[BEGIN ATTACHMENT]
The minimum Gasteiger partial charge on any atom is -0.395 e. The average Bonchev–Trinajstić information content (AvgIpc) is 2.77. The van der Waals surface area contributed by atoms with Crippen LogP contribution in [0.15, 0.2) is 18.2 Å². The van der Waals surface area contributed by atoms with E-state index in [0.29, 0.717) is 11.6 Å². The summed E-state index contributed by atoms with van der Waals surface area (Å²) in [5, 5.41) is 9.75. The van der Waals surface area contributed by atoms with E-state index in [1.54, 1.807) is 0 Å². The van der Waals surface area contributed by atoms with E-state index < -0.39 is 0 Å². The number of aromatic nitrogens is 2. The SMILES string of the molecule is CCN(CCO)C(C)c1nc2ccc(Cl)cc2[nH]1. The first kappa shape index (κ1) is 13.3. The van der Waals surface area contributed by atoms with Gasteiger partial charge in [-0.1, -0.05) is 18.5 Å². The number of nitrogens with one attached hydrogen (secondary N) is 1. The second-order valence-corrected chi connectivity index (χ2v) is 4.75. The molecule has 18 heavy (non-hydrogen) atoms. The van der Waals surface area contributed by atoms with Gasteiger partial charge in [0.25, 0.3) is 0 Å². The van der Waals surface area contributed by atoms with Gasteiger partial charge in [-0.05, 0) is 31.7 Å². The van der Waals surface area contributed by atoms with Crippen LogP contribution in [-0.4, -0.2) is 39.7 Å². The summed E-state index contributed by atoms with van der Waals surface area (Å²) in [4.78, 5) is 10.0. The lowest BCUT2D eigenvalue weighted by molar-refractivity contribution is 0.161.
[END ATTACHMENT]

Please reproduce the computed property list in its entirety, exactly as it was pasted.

The minimum Gasteiger partial charge on any atom is -0.395 e. The average Bonchev–Trinajstić information content (AvgIpc) is 2.77. The van der Waals surface area contributed by atoms with Crippen LogP contribution in [0.15, 0.2) is 18.2 Å². The van der Waals surface area contributed by atoms with E-state index in [0.29, 0.717) is 11.6 Å². The summed E-state index contributed by atoms with van der Waals surface area (Å²) in [5, 5.41) is 9.75. The van der Waals surface area contributed by atoms with E-state index in [1.54, 1.807) is 0 Å². The van der Waals surface area contributed by atoms with E-state index < -0.39 is 0 Å². The number of aromatic nitrogens is 2. The SMILES string of the molecule is CCN(CCO)C(C)c1nc2ccc(Cl)cc2[nH]1. The first kappa shape index (κ1) is 13.3. The van der Waals surface area contributed by atoms with Gasteiger partial charge in [-0.1, -0.05) is 18.5 Å². The number of nitrogens with one attached hydrogen (secondary N) is 1. The second-order valence-corrected chi connectivity index (χ2v) is 4.75. The molecule has 18 heavy (non-hydrogen) atoms. The van der Waals surface area contributed by atoms with Gasteiger partial charge in [0.25, 0.3) is 0 Å². The van der Waals surface area contributed by atoms with Gasteiger partial charge in [-0.05, 0) is 31.7 Å². The van der Waals surface area contributed by atoms with Crippen LogP contribution in [-0.4, -0.2) is 39.7 Å². The summed E-state index contributed by atoms with van der Waals surface area (Å²) in [4.78, 5) is 10.0. The lowest BCUT2D eigenvalue weighted by molar-refractivity contribution is 0.161.